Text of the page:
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Sensitive bipolar extrovert transition to defensive introvert

white knight
Community Champion
Community Champion

Are you sensitive? If so, often that comes from a side effect of a mental disorder, in my case bipolar. The problem for myself is that sensitivity has always been a problem because, I'm an extrovert.

An extrovert receives comments/responses far more often than a quiet person. Therefore the odds are I receive more criticism. With criticism comes self rejection then withdrawal and regret that I was just being my typical self- a talker. That cycle must have occurred a thousand times in my lifetime and every time it has, I've vowed to not talk as often, trouble is- it's in my nature. Any attempt to suppress my character results in returning to my true self, then hurt recurs. This constant cycle is difficult to foresee.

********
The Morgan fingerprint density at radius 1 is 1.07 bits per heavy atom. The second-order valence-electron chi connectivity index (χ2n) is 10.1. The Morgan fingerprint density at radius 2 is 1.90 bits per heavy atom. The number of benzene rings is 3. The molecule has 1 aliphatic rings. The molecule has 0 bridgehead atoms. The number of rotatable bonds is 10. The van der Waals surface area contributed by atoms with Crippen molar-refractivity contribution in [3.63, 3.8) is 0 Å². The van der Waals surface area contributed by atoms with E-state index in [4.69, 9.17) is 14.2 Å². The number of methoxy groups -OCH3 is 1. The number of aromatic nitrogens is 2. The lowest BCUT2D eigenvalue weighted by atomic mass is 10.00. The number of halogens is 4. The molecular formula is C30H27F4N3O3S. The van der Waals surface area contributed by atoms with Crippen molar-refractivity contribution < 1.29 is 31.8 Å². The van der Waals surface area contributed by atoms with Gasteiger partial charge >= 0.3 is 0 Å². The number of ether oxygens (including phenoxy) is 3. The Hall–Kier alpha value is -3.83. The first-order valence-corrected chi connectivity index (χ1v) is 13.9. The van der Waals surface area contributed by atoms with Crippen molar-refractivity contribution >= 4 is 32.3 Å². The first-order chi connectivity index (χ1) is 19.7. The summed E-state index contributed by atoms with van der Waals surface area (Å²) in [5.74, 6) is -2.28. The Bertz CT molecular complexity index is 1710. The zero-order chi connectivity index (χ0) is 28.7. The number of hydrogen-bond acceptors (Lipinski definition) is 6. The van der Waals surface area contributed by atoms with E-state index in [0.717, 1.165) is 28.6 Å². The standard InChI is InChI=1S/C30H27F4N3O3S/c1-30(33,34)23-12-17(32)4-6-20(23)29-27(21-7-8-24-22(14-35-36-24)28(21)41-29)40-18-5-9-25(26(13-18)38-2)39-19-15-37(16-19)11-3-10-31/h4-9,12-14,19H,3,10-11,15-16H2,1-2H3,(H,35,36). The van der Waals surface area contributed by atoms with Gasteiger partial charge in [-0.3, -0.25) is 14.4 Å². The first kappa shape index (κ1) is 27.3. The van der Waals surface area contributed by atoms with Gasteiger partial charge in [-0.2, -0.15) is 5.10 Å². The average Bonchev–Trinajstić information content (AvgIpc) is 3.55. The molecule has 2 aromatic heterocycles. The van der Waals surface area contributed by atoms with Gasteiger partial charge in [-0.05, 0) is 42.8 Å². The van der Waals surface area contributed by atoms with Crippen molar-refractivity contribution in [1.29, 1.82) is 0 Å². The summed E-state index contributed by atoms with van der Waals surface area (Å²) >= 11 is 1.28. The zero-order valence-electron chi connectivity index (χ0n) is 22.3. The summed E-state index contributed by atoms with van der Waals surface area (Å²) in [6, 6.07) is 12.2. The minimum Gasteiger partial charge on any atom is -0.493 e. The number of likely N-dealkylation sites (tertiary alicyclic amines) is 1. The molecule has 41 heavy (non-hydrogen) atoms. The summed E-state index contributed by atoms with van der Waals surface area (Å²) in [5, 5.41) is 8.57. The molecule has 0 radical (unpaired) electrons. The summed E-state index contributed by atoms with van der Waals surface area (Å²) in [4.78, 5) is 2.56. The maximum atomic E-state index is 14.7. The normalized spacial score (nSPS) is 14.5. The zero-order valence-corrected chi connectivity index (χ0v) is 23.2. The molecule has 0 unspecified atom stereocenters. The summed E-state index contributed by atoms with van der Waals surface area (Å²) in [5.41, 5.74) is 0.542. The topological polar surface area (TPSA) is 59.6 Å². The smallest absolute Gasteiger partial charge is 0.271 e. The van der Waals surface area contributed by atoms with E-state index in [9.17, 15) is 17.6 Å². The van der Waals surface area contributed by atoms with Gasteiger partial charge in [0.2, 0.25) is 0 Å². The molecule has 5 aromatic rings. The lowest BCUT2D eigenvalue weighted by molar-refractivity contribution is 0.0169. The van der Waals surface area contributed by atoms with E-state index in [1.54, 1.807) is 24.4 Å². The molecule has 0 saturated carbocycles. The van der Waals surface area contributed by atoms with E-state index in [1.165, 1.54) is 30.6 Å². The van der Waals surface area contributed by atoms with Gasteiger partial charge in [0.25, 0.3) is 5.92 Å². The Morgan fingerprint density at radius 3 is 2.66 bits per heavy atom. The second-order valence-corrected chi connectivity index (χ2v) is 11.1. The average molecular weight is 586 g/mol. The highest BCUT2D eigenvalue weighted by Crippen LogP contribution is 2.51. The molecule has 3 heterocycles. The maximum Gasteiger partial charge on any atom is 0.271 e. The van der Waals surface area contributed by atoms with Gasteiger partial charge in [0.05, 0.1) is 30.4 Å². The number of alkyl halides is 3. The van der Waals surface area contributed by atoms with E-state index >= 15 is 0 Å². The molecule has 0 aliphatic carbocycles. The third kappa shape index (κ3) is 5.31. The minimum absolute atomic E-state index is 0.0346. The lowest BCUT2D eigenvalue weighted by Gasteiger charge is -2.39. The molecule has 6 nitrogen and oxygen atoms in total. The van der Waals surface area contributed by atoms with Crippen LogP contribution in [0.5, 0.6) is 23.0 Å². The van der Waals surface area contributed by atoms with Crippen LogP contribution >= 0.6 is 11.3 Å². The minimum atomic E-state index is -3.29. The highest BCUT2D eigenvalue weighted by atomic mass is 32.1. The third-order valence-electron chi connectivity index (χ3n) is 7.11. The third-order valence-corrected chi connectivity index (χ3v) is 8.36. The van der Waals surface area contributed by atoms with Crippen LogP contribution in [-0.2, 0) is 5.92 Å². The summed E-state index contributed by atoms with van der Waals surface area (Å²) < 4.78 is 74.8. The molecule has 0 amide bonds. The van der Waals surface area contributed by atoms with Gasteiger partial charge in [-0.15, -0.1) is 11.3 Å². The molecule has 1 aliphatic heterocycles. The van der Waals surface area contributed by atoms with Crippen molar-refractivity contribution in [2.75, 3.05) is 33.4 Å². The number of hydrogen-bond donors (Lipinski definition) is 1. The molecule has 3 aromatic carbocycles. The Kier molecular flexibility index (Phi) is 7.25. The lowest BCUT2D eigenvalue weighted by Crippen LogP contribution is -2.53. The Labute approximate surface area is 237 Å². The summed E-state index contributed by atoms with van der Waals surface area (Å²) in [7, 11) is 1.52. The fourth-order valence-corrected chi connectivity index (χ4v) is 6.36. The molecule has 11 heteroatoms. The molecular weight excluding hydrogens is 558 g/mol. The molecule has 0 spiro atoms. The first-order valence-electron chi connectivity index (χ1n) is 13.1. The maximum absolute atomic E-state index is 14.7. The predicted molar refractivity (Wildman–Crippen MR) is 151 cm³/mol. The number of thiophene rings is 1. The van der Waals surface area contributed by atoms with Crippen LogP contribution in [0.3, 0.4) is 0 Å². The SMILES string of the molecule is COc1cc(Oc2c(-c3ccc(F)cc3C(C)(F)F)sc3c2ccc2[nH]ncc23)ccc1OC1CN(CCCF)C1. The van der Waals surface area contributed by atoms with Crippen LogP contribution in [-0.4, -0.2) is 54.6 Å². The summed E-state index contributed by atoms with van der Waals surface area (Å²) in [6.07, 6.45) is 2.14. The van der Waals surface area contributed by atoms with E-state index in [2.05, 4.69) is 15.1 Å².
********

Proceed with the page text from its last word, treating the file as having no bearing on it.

Eg I was recruited to cook xmas lunch as both my mother in law and her partner was unwell. When I presented the meat fully cooked I was told by my MIL is was "burnt" she showed anger. I wanted to crawl into a hole. But the meat was cooked in a smoker oven and being burnt on the outside was unavoidable- turned out the meat inside was perfect. Of course I took the criticism badly especially as both her and her partner have two younger and fitter adult sons present that- you guessed it, never lifted a finger to help.

So, since then I've been in defensive introvert mode noticeable by my good wife. This withdrawal is not dissimilar to the thread topic "fortress of survival" whereby my defenses are very secure. In this case it results in not visiting that couple even though they are unwell, I ring friends less often and shy away from visitors without being unfriendly.

Each and every time this occurs I revert to the extrovert I've always been but being outspoken doesnt mean I'm full of confidence nor arrogant, if I was I wouldn't get hurt.